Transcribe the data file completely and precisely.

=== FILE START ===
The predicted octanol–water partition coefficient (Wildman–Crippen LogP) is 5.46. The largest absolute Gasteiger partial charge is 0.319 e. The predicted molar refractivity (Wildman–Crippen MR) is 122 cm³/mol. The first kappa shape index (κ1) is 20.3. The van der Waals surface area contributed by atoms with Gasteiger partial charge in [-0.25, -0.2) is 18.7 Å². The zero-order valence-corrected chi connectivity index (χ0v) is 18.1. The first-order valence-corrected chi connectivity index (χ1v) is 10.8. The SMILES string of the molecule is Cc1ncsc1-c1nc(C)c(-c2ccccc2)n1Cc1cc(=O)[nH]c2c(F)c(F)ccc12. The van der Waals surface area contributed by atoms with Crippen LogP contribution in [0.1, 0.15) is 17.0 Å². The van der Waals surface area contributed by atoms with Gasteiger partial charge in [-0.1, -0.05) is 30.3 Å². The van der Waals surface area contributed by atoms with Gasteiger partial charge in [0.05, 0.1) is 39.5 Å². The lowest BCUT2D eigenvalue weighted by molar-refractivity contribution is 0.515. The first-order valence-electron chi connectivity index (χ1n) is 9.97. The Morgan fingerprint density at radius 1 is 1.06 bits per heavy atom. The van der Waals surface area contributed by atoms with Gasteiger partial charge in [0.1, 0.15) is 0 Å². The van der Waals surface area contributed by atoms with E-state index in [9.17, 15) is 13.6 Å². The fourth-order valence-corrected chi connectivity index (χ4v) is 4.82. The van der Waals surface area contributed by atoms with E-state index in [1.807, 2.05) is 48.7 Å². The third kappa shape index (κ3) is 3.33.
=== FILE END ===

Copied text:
The predicted octanol–water partition coefficient (Wildman–Crippen LogP) is 5.46. The largest absolute Gasteiger partial charge is 0.319 e. The predicted molar refractivity (Wildman–Crippen MR) is 122 cm³/mol. The first kappa shape index (κ1) is 20.3. The van der Waals surface area contributed by atoms with Gasteiger partial charge in [-0.25, -0.2) is 18.7 Å². The zero-order valence-corrected chi connectivity index (χ0v) is 18.1. The first-order valence-corrected chi connectivity index (χ1v) is 10.8. The SMILES string of the molecule is Cc1ncsc1-c1nc(C)c(-c2ccccc2)n1Cc1cc(=O)[nH]c2c(F)c(F)ccc12. The van der Waals surface area contributed by atoms with Crippen LogP contribution in [0.1, 0.15) is 17.0 Å². The van der Waals surface area contributed by atoms with Gasteiger partial charge in [-0.1, -0.05) is 30.3 Å². The van der Waals surface area contributed by atoms with Gasteiger partial charge in [0.05, 0.1) is 39.5 Å². The lowest BCUT2D eigenvalue weighted by molar-refractivity contribution is 0.515. The first-order valence-electron chi connectivity index (χ1n) is 9.97. The Morgan fingerprint density at radius 1 is 1.06 bits per heavy atom. The van der Waals surface area contributed by atoms with Gasteiger partial charge in [0.1, 0.15) is 0 Å². The van der Waals surface area contributed by atoms with E-state index in [9.17, 15) is 13.6 Å². The fourth-order valence-corrected chi connectivity index (χ4v) is 4.82. The van der Waals surface area contributed by atoms with E-state index in [1.807, 2.05) is 48.7 Å². The third kappa shape index (κ3) is 3.33.